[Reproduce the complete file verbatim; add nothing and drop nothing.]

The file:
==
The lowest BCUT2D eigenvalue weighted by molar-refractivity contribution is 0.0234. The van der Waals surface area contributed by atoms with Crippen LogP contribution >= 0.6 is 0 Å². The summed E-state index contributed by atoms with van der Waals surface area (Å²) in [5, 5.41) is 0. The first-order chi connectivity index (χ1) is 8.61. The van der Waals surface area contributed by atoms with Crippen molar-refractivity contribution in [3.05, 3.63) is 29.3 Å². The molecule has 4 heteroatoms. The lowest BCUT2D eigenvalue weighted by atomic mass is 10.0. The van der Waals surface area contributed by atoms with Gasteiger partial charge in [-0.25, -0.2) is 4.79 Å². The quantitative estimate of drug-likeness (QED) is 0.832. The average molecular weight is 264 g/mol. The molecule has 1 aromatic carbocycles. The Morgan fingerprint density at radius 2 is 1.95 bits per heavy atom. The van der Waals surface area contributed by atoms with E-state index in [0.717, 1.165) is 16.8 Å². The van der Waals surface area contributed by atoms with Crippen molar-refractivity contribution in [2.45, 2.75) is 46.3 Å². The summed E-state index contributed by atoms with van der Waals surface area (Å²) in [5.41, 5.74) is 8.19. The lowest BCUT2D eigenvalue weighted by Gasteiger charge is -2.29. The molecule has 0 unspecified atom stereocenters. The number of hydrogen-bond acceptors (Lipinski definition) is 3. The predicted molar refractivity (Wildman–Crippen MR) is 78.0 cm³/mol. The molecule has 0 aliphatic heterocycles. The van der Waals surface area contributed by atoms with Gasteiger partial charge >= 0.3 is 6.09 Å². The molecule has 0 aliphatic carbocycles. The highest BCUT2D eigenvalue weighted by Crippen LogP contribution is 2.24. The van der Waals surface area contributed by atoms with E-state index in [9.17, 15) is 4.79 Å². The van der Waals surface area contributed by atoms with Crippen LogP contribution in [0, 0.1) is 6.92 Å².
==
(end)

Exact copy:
The lowest BCUT2D eigenvalue weighted by molar-refractivity contribution is 0.0234. The van der Waals surface area contributed by atoms with Crippen LogP contribution >= 0.6 is 0 Å². The summed E-state index contributed by atoms with van der Waals surface area (Å²) in [5, 5.41) is 0. The first-order chi connectivity index (χ1) is 8.61. The van der Waals surface area contributed by atoms with Crippen molar-refractivity contribution in [3.05, 3.63) is 29.3 Å². The molecule has 4 heteroatoms. The lowest BCUT2D eigenvalue weighted by atomic mass is 10.0. The van der Waals surface area contributed by atoms with Gasteiger partial charge in [-0.25, -0.2) is 4.79 Å². The quantitative estimate of drug-likeness (QED) is 0.832. The average molecular weight is 264 g/mol. The molecule has 1 aromatic carbocycles. The Morgan fingerprint density at radius 2 is 1.95 bits per heavy atom. The van der Waals surface area contributed by atoms with E-state index in [0.717, 1.165) is 16.8 Å². The van der Waals surface area contributed by atoms with Crippen molar-refractivity contribution in [2.45, 2.75) is 46.3 Å². The summed E-state index contributed by atoms with van der Waals surface area (Å²) in [5.41, 5.74) is 8.19. The lowest BCUT2D eigenvalue weighted by Gasteiger charge is -2.29. The molecule has 0 unspecified atom stereocenters. The number of hydrogen-bond acceptors (Lipinski definition) is 3. The predicted molar refractivity (Wildman–Crippen MR) is 78.0 cm³/mol. The molecule has 0 aliphatic heterocycles. The van der Waals surface area contributed by atoms with Gasteiger partial charge >= 0.3 is 6.09 Å². The molecule has 0 aliphatic carbocycles. The highest BCUT2D eigenvalue weighted by Crippen LogP contribution is 2.24. The van der Waals surface area contributed by atoms with E-state index in [9.17, 15) is 4.79 Å². The van der Waals surface area contributed by atoms with Crippen LogP contribution in [0, 0.1) is 6.92 Å².